Clark Enterprises Drops Opposition to Brookfield’s Plans for Bethesda Metro Center

Clark Enterprises Drops Opposition to Brookfield’s Plans for Bethesda Metro Center

Clark wants high-rise built over an existing building at site

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Robert Eisenberg of Clark Enterprises (in green) and Simon Carney of Brookfield Office Properties during testimony Thursday night.

Douglas Tallman

The battle between Brookfield Office Properties and Clark Enterprises over the future development of Bethesda Metro Center appears to have ended.

Clark Enterprises Vice President Robert A. Eisenberg said Thursday night his company would support Brookfield’s plan to build at the site.

The two companies have been feuding over the future of the property for years. Brookfield has a ground lease for the site, and wants to build a high-rise that would include more green space. Clark, whose building overlooks the plaza and Metro station located below, has been fighting for the entire site to become a park.

Eisenberg testified about the agreement between the two companies during a Montgomery County Council hearing on the Bethesda Downtown Plan, a land-use guide meant to shepherd growth in the community for the next 20 years. About 100 people attended the two-hour hearing, the third one held this week, and about 35 testified.

“We’ve crafted a compromise proposal that is a win-win-win-win,” Eisenberg said.

Both Clark and Brookfield support a high-rise building, possibly as tall as 290 feet. Both would renovate the dark and dank Metro bus bays below the site. Both would provide  green space, and both would anticipate the new construction would result in additional tax revenue for the county. Carney testified the county would receive $1.5 million a year.

Where they differed was that Clark wants the high-rise to take the place of a three-story building already on the site. Brookfield has been reticent on its plans until the Bethesda Downtown Plan is complete. Carney repeated Thursday the new project could be used for office or residential or a combination of both with ground-floor retail.

Simon Carney, Brookfield regional counsel, said his company would study Clark’s suggestions.

“They’re our neighbors, and we want to be good neighbors,” Carney said.

Thursday night’s hearing was the third and final session on the 550-page plan, which has been criticized by some residents for including too much density, particularly near residential neighborhoods, ignoring traffic issues and underestimating the effects new housing would have on local public schools.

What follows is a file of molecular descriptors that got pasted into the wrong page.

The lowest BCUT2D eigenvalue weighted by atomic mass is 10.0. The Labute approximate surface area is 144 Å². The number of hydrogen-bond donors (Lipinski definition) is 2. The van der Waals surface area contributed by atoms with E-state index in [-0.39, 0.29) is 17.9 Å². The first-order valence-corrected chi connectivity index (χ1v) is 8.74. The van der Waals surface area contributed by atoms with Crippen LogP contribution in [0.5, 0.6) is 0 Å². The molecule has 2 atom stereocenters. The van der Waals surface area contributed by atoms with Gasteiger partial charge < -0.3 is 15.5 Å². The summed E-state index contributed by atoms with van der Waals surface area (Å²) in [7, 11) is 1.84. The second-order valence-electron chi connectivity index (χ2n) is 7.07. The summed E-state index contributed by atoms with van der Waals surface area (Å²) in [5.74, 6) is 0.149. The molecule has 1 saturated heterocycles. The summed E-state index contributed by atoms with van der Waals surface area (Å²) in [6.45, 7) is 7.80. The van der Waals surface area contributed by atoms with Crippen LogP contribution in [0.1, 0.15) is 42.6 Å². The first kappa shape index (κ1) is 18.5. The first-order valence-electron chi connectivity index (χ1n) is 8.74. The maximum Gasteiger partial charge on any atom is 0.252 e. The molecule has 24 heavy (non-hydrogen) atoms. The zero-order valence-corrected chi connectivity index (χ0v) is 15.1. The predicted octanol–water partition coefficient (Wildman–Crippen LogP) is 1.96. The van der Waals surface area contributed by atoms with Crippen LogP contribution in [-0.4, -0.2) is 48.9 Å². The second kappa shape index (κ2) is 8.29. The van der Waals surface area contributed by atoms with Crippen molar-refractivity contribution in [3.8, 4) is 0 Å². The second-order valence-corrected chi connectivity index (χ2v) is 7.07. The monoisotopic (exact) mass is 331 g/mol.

The plan has drawn supporters, as well, who support its goals of growth and increasing the amount of affordable housing.

Clark had supporters in the audience each night, with representatives from the Baltimore public relations firm KOFA Public Affairs handing out “Protect Bethesda Green Space” stickers. A dozen or more supporters of Brookfied attended Thursday night’s session, wearing peach-colored T-shirts and stickers that proclaimed “Save the Bus Bay.”

Eisenberg’s testimony was a culmination of at least two years of feuding between the two companies.

In 2014 and 2015, Clark Enterprises was trying to turn the ground-level Bethesda Metro property into a civic green, with bocce ball courts and more seating. The company had no control over the site, owned by the Washington Metropolitan Area Transit Authority, and already leased to Brookfield.

Shortly after Clark initially presented its ideas, Brookfield countered with its own plan that the site could have green space as well as new construction.

During that time, the two companies have found other areas of disagreement, especially over retail and the necessity of new construction.

In June 2015, Brookfield accused Clark of trying to deceive the public, by presenting “a false choice” between development and green space. The next month, Clark announced it would help pay for the Metro park; Clark founder and CEO Jim Clark had died the previous March, and the company said he wanted to preserve the space.

Both sides have taken to the internet to spearhead their campaigns. Clark started the website “Protect Bethesda Open Space.” Brookfield has “BethesdaConnected.”

Clark’s online advocacy ran afoul of council member George Leventhal on Thursday.

Leventhal said that when he tried to reply to email messages he received that were generated by Clark, a quarter didn’t have valid addresses. Leventhal described an exchange with a constituent who clearly had not read the message that the constituent apparently had signed.

The messages said the council had sided too often with developers, Leventhal said, pointing out the irony that the messages were generated by a land developer.

Another common message criticized the council members’ pay raise and tax increases.

“If you’re going to criticize the livelihoods of the elected officials who you’re trying to persuade, it’s not a lobbying technique I would recommend,” he said.

“Overall, I’m perplexed and confused by all this email. It hasn’t led me to believe it was a genuine expression of public opinion,” he said.

Eisenberg responded that hundreds of legitimate emails were sent, not generated by Clark, but from actual constituents.

Editor's note: This story was corrected to fix wording that sounded like Brookfield and Clark each would build separate buildings.

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